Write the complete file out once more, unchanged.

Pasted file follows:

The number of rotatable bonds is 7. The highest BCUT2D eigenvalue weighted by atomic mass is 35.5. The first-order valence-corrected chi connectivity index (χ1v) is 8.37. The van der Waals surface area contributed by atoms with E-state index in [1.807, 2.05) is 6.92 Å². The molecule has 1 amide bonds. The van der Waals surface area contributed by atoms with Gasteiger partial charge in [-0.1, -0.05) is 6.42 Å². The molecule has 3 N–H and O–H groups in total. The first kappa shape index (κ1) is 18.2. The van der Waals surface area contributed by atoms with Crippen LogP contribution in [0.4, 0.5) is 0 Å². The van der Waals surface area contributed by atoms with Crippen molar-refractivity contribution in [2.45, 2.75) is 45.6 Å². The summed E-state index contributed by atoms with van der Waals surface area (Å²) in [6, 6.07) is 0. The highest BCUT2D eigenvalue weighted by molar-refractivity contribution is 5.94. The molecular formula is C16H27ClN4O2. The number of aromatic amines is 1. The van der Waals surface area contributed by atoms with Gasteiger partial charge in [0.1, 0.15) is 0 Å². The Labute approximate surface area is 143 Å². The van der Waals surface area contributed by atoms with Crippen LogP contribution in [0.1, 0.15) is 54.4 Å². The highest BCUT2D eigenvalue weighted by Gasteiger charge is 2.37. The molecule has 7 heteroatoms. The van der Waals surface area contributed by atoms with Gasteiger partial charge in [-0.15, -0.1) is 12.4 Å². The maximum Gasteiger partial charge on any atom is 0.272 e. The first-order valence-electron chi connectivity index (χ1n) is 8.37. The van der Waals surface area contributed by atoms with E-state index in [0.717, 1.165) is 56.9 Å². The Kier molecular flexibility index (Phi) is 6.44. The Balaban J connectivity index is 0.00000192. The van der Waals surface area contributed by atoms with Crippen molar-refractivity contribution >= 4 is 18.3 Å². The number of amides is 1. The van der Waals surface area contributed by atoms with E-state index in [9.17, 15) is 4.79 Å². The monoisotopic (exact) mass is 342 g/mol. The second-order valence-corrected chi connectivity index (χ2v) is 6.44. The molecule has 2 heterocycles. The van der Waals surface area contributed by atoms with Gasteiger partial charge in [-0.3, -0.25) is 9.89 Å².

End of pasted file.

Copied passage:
The number of rotatable bonds is 7. The highest BCUT2D eigenvalue weighted by atomic mass is 35.5. The first-order valence-corrected chi connectivity index (χ1v) is 8.37. The van der Waals surface area contributed by atoms with E-state index in [1.807, 2.05) is 6.92 Å². The molecule has 1 amide bonds. The van der Waals surface area contributed by atoms with Gasteiger partial charge in [-0.1, -0.05) is 6.42 Å². The molecule has 3 N–H and O–H groups in total. The first kappa shape index (κ1) is 18.2. The van der Waals surface area contributed by atoms with Crippen LogP contribution in [0.4, 0.5) is 0 Å². The van der Waals surface area contributed by atoms with Crippen molar-refractivity contribution in [2.45, 2.75) is 45.6 Å². The summed E-state index contributed by atoms with van der Waals surface area (Å²) in [6, 6.07) is 0. The highest BCUT2D eigenvalue weighted by molar-refractivity contribution is 5.94. The molecular formula is C16H27ClN4O2. The number of aromatic amines is 1. The van der Waals surface area contributed by atoms with Gasteiger partial charge in [0.1, 0.15) is 0 Å². The Labute approximate surface area is 143 Å². The van der Waals surface area contributed by atoms with Crippen LogP contribution in [0.1, 0.15) is 54.4 Å². The highest BCUT2D eigenvalue weighted by Gasteiger charge is 2.37. The molecule has 7 heteroatoms. The van der Waals surface area contributed by atoms with Gasteiger partial charge in [-0.15, -0.1) is 12.4 Å². The maximum Gasteiger partial charge on any atom is 0.272 e. The first-order valence-electron chi connectivity index (χ1n) is 8.37. The van der Waals surface area contributed by atoms with E-state index in [0.717, 1.165) is 56.9 Å². The Kier molecular flexibility index (Phi) is 6.44. The Balaban J connectivity index is 0.00000192. The van der Waals surface area contributed by atoms with Crippen molar-refractivity contribution >= 4 is 18.3 Å². The number of amides is 1. The van der Waals surface area contributed by atoms with E-state index in [9.17, 15) is 4.79 Å². The monoisotopic (exact) mass is 342 g/mol. The second-order valence-corrected chi connectivity index (χ2v) is 6.44. The molecule has 2 heterocycles. The van der Waals surface area contributed by atoms with Gasteiger partial charge in [-0.3, -0.25) is 9.89 Å².